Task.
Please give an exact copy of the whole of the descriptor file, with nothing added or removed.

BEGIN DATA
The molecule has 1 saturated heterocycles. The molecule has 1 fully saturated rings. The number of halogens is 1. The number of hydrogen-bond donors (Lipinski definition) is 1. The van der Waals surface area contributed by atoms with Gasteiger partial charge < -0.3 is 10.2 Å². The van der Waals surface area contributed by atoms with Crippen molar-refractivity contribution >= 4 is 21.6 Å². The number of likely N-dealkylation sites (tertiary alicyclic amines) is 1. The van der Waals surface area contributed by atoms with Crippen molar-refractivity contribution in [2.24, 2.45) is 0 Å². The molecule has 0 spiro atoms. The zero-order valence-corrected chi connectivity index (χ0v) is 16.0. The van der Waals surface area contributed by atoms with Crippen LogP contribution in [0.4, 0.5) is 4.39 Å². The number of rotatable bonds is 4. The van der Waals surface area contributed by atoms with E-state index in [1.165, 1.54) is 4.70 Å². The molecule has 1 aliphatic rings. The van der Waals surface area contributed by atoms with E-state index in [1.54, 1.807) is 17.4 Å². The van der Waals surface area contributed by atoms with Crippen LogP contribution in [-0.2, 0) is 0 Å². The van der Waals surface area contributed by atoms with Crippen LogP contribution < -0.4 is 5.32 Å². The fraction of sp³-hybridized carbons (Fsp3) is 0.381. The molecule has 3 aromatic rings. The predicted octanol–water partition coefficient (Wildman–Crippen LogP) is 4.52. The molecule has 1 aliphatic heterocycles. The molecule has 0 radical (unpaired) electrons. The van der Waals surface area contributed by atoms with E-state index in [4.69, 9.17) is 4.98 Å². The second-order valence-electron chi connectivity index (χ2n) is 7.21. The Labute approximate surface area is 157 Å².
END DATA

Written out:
The molecule has 1 saturated heterocycles. The molecule has 1 fully saturated rings. The number of halogens is 1. The number of hydrogen-bond donors (Lipinski definition) is 1. The van der Waals surface area contributed by atoms with Gasteiger partial charge < -0.3 is 10.2 Å². The van der Waals surface area contributed by atoms with Crippen molar-refractivity contribution >= 4 is 21.6 Å². The number of likely N-dealkylation sites (tertiary alicyclic amines) is 1. The van der Waals surface area contributed by atoms with Crippen molar-refractivity contribution in [2.24, 2.45) is 0 Å². The molecule has 0 spiro atoms. The zero-order valence-corrected chi connectivity index (χ0v) is 16.0. The van der Waals surface area contributed by atoms with Crippen LogP contribution in [0.4, 0.5) is 4.39 Å². The number of rotatable bonds is 4. The van der Waals surface area contributed by atoms with E-state index in [1.165, 1.54) is 4.70 Å². The molecule has 1 aliphatic rings. The van der Waals surface area contributed by atoms with E-state index in [1.54, 1.807) is 17.4 Å². The van der Waals surface area contributed by atoms with Crippen LogP contribution in [-0.2, 0) is 0 Å². The van der Waals surface area contributed by atoms with Crippen LogP contribution < -0.4 is 5.32 Å². The fraction of sp³-hybridized carbons (Fsp3) is 0.381. The molecule has 3 aromatic rings. The predicted octanol–water partition coefficient (Wildman–Crippen LogP) is 4.52. The molecule has 1 aliphatic heterocycles. The molecule has 0 radical (unpaired) electrons. The van der Waals surface area contributed by atoms with E-state index in [4.69, 9.17) is 4.98 Å². The second-order valence-electron chi connectivity index (χ2n) is 7.21. The Labute approximate surface area is 157 Å².